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PostLast Living Confederate and Union Soldiers (Timothy Ashby, Spain, 05/20/19 11:50 am)
There were about a dozen elderly fellows during the 1950s who claimed to be Confederate veterans. All of these were debunked using military, pension, and especially census records. When I was small boy Life Magazine carried an article about the "last" Confederate veteran, Walter Williams, who died in December 1959. I kept that issue for years, not realising that Williams' clam had been debunked prior to his death (by the New York Times, among others). Nonetheless, the Texas Sons of Confederate Veterans and the state authorities proceeded with an elaborate funeral, no doubt believing that the debunking was a "Damn Yankee" smear campaign.
The last fully documented Confederate veteran was Pleasant Riggs Crump (December 23, 1847 - December 31, 1951) who served in the 10th Alabama Infantry. The last known surviving member of the Union Army was former drummer boy Albert Woolson. The last Yankee combat veteran was James Hard (died 1953) who fought as an infantryman in the 37th New York Volunteer Infantry at the battles of First Bull Run, Antietam, Chancellorsville, and Fredericksburg.
Regardless of the validity of the full range of Jake Larson's experiences during World War II, I have no doubt that he is a veteran and deserves to be honoured as a "living, breathing" (as Ed Jajko says) human who had a role in rapidly receding history.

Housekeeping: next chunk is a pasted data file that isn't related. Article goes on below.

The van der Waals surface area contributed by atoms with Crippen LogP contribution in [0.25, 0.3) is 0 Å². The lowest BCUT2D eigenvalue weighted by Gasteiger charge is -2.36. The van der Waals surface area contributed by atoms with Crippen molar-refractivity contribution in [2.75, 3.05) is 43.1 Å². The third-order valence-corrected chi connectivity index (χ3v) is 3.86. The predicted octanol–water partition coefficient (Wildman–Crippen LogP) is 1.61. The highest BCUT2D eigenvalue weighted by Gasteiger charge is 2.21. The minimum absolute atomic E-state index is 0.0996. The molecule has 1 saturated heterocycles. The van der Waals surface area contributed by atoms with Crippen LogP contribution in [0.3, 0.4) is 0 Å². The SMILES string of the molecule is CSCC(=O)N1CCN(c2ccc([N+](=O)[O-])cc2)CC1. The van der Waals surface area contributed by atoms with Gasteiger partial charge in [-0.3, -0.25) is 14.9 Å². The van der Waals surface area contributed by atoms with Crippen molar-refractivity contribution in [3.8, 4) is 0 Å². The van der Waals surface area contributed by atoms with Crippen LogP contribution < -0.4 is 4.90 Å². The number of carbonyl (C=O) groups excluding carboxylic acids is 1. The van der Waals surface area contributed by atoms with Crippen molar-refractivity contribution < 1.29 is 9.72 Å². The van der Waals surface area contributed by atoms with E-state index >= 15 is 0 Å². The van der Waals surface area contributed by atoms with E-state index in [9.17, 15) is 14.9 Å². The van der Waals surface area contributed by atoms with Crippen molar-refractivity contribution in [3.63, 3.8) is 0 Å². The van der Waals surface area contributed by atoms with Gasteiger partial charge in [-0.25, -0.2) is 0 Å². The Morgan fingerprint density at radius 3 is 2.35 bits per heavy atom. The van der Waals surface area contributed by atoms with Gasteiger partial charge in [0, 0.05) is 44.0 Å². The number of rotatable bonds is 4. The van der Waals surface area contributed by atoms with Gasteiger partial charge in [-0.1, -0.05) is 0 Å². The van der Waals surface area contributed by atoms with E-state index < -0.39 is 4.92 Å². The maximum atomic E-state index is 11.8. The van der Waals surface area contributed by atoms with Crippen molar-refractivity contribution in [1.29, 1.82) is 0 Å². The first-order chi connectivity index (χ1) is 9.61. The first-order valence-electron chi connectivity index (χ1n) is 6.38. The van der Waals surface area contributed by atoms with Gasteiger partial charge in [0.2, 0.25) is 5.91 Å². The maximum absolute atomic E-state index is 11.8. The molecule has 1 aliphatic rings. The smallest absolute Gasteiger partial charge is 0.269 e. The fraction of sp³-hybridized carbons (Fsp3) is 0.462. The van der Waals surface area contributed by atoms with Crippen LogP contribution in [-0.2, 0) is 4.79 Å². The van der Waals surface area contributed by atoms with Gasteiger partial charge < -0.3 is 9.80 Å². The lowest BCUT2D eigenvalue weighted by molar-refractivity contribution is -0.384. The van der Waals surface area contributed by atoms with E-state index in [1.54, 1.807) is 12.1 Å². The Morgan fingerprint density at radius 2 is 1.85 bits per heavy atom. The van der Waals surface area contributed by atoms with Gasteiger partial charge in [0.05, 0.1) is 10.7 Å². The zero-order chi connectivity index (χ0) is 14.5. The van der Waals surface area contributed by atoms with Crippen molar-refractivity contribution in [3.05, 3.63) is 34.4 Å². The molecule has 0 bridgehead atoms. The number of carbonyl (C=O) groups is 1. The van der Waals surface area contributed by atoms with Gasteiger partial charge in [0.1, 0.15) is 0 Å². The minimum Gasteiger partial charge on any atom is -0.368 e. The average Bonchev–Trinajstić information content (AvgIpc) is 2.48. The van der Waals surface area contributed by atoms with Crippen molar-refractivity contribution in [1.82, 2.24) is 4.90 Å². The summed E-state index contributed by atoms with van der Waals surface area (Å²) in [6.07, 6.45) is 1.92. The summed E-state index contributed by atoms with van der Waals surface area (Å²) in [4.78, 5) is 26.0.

JE comments: Absolutely. No one was attempting to dishonor Mr Larson. In fact, I'm grateful that his story has brought about a fruitful WAIS discussion.
I'm still at a loss how not one of the Web pieces on Larson (prior to WAIS) raises the question of the 34th Division. A quick check of Wikipedia tells us it was in Italy during the entire Normandy campaign. And in the field of military history, there are hundreds of armchair nit-pickers only too eager to point out these types of errors. Also, how can Larson be the only survivor from a whole division? (US divisions in WWII numbered between 8000 and 30,000 personnel.) There are still over 400,000 living US veterans of the war, out of an original total of 16 million. That's roughly one in 40, which should give a minimum of 200 survivors of the 34th.